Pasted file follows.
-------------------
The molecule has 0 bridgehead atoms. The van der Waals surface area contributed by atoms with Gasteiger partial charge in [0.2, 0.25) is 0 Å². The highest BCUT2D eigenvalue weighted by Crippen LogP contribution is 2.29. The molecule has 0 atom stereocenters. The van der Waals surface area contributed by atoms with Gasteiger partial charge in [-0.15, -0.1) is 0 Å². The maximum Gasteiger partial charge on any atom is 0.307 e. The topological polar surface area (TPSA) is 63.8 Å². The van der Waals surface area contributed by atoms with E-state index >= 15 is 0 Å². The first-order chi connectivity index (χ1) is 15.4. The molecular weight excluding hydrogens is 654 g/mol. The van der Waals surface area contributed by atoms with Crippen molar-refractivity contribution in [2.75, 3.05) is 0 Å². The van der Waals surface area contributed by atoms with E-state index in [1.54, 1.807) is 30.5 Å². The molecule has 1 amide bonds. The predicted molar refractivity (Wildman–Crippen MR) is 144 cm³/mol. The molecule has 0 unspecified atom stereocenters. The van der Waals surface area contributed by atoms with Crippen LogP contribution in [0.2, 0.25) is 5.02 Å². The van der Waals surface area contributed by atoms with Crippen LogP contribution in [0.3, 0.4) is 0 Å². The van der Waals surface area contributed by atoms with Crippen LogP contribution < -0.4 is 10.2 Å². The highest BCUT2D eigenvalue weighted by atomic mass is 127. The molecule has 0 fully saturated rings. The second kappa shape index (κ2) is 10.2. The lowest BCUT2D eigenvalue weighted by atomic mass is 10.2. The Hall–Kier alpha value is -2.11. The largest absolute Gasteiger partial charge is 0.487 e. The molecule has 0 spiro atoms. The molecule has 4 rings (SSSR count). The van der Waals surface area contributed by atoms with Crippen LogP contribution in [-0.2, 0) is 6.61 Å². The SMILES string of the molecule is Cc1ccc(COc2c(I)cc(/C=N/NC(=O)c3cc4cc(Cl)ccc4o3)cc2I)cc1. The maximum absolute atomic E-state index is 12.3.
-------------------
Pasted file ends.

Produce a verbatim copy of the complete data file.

The molecule has 0 bridgehead atoms. The van der Waals surface area contributed by atoms with Gasteiger partial charge in [0.2, 0.25) is 0 Å². The highest BCUT2D eigenvalue weighted by Crippen LogP contribution is 2.29. The molecule has 0 atom stereocenters. The van der Waals surface area contributed by atoms with Gasteiger partial charge in [-0.15, -0.1) is 0 Å². The maximum Gasteiger partial charge on any atom is 0.307 e. The topological polar surface area (TPSA) is 63.8 Å². The van der Waals surface area contributed by atoms with E-state index >= 15 is 0 Å². The first-order chi connectivity index (χ1) is 15.4. The molecular weight excluding hydrogens is 654 g/mol. The van der Waals surface area contributed by atoms with Crippen molar-refractivity contribution in [2.75, 3.05) is 0 Å². The van der Waals surface area contributed by atoms with E-state index in [1.54, 1.807) is 30.5 Å². The molecule has 1 amide bonds. The predicted molar refractivity (Wildman–Crippen MR) is 144 cm³/mol. The molecule has 0 unspecified atom stereocenters. The van der Waals surface area contributed by atoms with Crippen LogP contribution in [0.2, 0.25) is 5.02 Å². The van der Waals surface area contributed by atoms with Crippen LogP contribution in [0.3, 0.4) is 0 Å². The van der Waals surface area contributed by atoms with Crippen LogP contribution < -0.4 is 10.2 Å². The highest BCUT2D eigenvalue weighted by atomic mass is 127. The molecule has 0 fully saturated rings. The second kappa shape index (κ2) is 10.2. The lowest BCUT2D eigenvalue weighted by atomic mass is 10.2. The Hall–Kier alpha value is -2.11. The largest absolute Gasteiger partial charge is 0.487 e. The molecule has 0 spiro atoms. The molecule has 4 rings (SSSR count). The van der Waals surface area contributed by atoms with Crippen LogP contribution in [-0.2, 0) is 6.61 Å². The SMILES string of the molecule is Cc1ccc(COc2c(I)cc(/C=N/NC(=O)c3cc4cc(Cl)ccc4o3)cc2I)cc1. The maximum absolute atomic E-state index is 12.3.